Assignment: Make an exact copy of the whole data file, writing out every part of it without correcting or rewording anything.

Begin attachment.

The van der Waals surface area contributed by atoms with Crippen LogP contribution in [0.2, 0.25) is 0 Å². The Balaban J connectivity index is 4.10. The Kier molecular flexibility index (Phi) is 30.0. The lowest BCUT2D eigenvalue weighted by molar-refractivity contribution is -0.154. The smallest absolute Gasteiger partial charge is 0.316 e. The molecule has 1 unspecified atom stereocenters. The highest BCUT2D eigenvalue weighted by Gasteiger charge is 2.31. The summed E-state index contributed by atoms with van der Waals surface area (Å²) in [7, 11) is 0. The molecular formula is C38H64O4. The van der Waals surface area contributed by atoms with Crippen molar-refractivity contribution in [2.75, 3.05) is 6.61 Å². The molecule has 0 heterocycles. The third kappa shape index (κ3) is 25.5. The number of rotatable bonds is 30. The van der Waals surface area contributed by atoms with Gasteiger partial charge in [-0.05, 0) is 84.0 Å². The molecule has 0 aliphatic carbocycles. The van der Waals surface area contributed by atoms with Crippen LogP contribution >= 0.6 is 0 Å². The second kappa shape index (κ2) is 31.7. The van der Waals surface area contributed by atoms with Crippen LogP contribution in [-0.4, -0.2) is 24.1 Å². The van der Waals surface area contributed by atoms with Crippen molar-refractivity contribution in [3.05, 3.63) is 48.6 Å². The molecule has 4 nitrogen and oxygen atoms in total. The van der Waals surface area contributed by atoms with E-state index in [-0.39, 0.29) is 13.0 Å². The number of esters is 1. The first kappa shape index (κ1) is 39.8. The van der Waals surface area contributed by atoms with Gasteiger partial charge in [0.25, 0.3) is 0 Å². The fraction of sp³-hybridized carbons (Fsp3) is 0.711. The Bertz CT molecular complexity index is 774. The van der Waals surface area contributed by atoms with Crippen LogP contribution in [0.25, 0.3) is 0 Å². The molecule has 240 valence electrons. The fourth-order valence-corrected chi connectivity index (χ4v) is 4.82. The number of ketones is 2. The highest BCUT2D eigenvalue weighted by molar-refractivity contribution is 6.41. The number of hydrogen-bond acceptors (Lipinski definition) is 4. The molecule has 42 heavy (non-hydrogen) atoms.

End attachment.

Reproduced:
The van der Waals surface area contributed by atoms with Crippen LogP contribution in [0.2, 0.25) is 0 Å². The Balaban J connectivity index is 4.10. The Kier molecular flexibility index (Phi) is 30.0. The lowest BCUT2D eigenvalue weighted by molar-refractivity contribution is -0.154. The smallest absolute Gasteiger partial charge is 0.316 e. The molecule has 1 unspecified atom stereocenters. The highest BCUT2D eigenvalue weighted by Gasteiger charge is 2.31. The summed E-state index contributed by atoms with van der Waals surface area (Å²) in [7, 11) is 0. The molecular formula is C38H64O4. The van der Waals surface area contributed by atoms with Crippen molar-refractivity contribution in [2.75, 3.05) is 6.61 Å². The molecule has 0 heterocycles. The third kappa shape index (κ3) is 25.5. The number of rotatable bonds is 30. The van der Waals surface area contributed by atoms with Gasteiger partial charge in [-0.05, 0) is 84.0 Å². The molecule has 0 aliphatic carbocycles. The van der Waals surface area contributed by atoms with Crippen LogP contribution >= 0.6 is 0 Å². The second kappa shape index (κ2) is 31.7. The van der Waals surface area contributed by atoms with Crippen LogP contribution in [-0.4, -0.2) is 24.1 Å². The van der Waals surface area contributed by atoms with Crippen molar-refractivity contribution in [3.05, 3.63) is 48.6 Å². The molecule has 4 nitrogen and oxygen atoms in total. The van der Waals surface area contributed by atoms with E-state index in [-0.39, 0.29) is 13.0 Å². The number of esters is 1. The first kappa shape index (κ1) is 39.8. The van der Waals surface area contributed by atoms with Gasteiger partial charge in [0.25, 0.3) is 0 Å². The fraction of sp³-hybridized carbons (Fsp3) is 0.711. The Bertz CT molecular complexity index is 774. The van der Waals surface area contributed by atoms with Crippen LogP contribution in [0.25, 0.3) is 0 Å². The molecule has 240 valence electrons. The fourth-order valence-corrected chi connectivity index (χ4v) is 4.82. The number of ketones is 2. The highest BCUT2D eigenvalue weighted by molar-refractivity contribution is 6.41. The number of hydrogen-bond acceptors (Lipinski definition) is 4. The molecule has 42 heavy (non-hydrogen) atoms.